Oyarzun SE, Crawshaw GJ, Valdes EV. 1995. Nutrition of the Tamandua: I. nutrient composition of termites (Nasuititermes spp.) and stomach contents from wild Tamanduas (Tamandua tetradactyla). In Proceedings of the First Conference on Zoo and Wildlife Nutrition, AZA Nutrition Advisory Group, Scarborough, OT.
Arboreal termites (Nasutitermes spp.) and stomach contents from tamanduas (Tamandua tetradactyla) were collected in central Venezuela during the mid part of the dry-season (March) of 1993 and 1994. Nutritional analyses were performed on each caste (workers, soldiers, alates), on mixed caste samples, and on stomach contents from live and road-kill tamanduas. The chemical analyses, expressed on a dry matter (DM) basis, of termite workers, which constituted the majority of the nest population, showed the highest crude protein (67% CP) and lowest DM (25%) and fat (2%) values. Ash content varied from a low of 3.7% in alates to a high of 7% in soldiers. Among the macro minerals, potassium (K) was consistently the highest with an overall mean value of 0.54%, while, the calcium level was less than half that of K (overall mean, 0.26%). Iron (Fe) was the highest among the trace minerals, but highly variable -Fe value of soldiers Fe value (1000 ppm) was 4x higher than in alates (246 ppm), and over two-times more than workers (394 ppm). The reproductive forms, the alates, which are only present in nests at certain times of the year, contained substantially higher DM (41 %) and fat (40%) which was reflected in a higher caloric value (6.88 kcal/g DM), and relatively less protein (49%). Vitamin A and vitamin E concentrations in the soldier caste was considerably higher (20 and 85 pg/g) than in the alates (0.65 and 40 pg/g) contrary to what would be expected considering the much higher fat concentration in the latter. Workers showed no detectable amounts of these vitamins. Assays for ascorbic acid were performed but no detectable amounts were found in any of the termite or stomach content samples. Acid detergent fiber (ADF) was lower in the softer bodied alates (13%) and workers (27%) as compared to the harder more schlerotized soldiers (35%) consistent with what may be expected. Fatty acid analysis of the lipid fractions indicated that the alate’s fat is more saturated (39%),while soldiers and workers had a much higher polyunsaturated fatty acid (PUFA) concentration (30 and 15%) than alates (8.6%).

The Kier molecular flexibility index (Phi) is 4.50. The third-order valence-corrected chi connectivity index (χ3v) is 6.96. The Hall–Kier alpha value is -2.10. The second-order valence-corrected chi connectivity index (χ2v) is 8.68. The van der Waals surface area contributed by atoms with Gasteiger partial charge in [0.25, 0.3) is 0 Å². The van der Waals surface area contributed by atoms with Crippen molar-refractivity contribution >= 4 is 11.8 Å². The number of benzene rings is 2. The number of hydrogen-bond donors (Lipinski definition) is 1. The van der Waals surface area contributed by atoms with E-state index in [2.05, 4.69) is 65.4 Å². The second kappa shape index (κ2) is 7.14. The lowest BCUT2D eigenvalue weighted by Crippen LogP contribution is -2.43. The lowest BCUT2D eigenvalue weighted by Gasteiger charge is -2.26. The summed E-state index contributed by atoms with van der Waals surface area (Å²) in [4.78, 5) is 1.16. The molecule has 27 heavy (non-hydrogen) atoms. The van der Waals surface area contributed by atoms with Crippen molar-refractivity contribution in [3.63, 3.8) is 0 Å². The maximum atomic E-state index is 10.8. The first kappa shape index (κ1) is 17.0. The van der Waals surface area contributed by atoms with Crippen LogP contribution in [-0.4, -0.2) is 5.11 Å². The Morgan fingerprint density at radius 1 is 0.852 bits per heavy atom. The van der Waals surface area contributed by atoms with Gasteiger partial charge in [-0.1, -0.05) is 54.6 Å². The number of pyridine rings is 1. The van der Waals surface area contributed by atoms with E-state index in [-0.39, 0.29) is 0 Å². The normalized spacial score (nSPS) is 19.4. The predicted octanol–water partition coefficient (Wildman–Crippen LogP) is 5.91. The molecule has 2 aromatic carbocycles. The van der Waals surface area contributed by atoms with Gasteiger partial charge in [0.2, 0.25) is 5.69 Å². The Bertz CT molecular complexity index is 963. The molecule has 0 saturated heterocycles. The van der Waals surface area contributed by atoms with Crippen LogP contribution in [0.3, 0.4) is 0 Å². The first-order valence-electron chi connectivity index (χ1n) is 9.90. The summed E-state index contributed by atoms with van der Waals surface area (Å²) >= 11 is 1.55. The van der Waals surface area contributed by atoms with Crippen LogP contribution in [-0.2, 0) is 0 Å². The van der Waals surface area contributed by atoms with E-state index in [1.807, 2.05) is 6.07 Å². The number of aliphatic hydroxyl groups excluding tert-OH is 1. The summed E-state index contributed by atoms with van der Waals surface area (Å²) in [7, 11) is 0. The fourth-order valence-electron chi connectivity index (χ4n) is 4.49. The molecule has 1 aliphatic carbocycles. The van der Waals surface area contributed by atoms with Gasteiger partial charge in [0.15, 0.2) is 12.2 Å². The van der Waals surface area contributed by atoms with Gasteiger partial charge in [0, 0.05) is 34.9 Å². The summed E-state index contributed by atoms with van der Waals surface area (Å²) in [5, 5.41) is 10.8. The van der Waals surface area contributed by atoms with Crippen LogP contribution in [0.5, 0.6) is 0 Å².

Noticeable differences were found in the nutrient profile of tamandua stomach contents when compared to the overall mean composition of Nasutitermes spp. termites. The overall mean values for vitamin A and vitamin E in termites (7.42 and 92.5 .?g/g) exceeded by more than 2-fold the levels found in tamandua stomach contents (2.52 and 44.4 ?g/g). The comparative fatty acid profiles, expressed as percentages of total methyl esters, indicated that the fat in termites had higher concentrations of 18:1, 18:3, and 20:4, with a total of 66% unsaturated fatty acid as compared to a total of 59% in the tamandua stomach contents. Stomach contents had much higher ADF, ash, and Fe concentrations (31 %, 14%, and 2748 ppm) than termites (25%, 5%, and 652 ppm), and lower protein, fat, gross energy, and calcium values (51 %, 11 %, 4.58 kcal/g, and 0.11 %)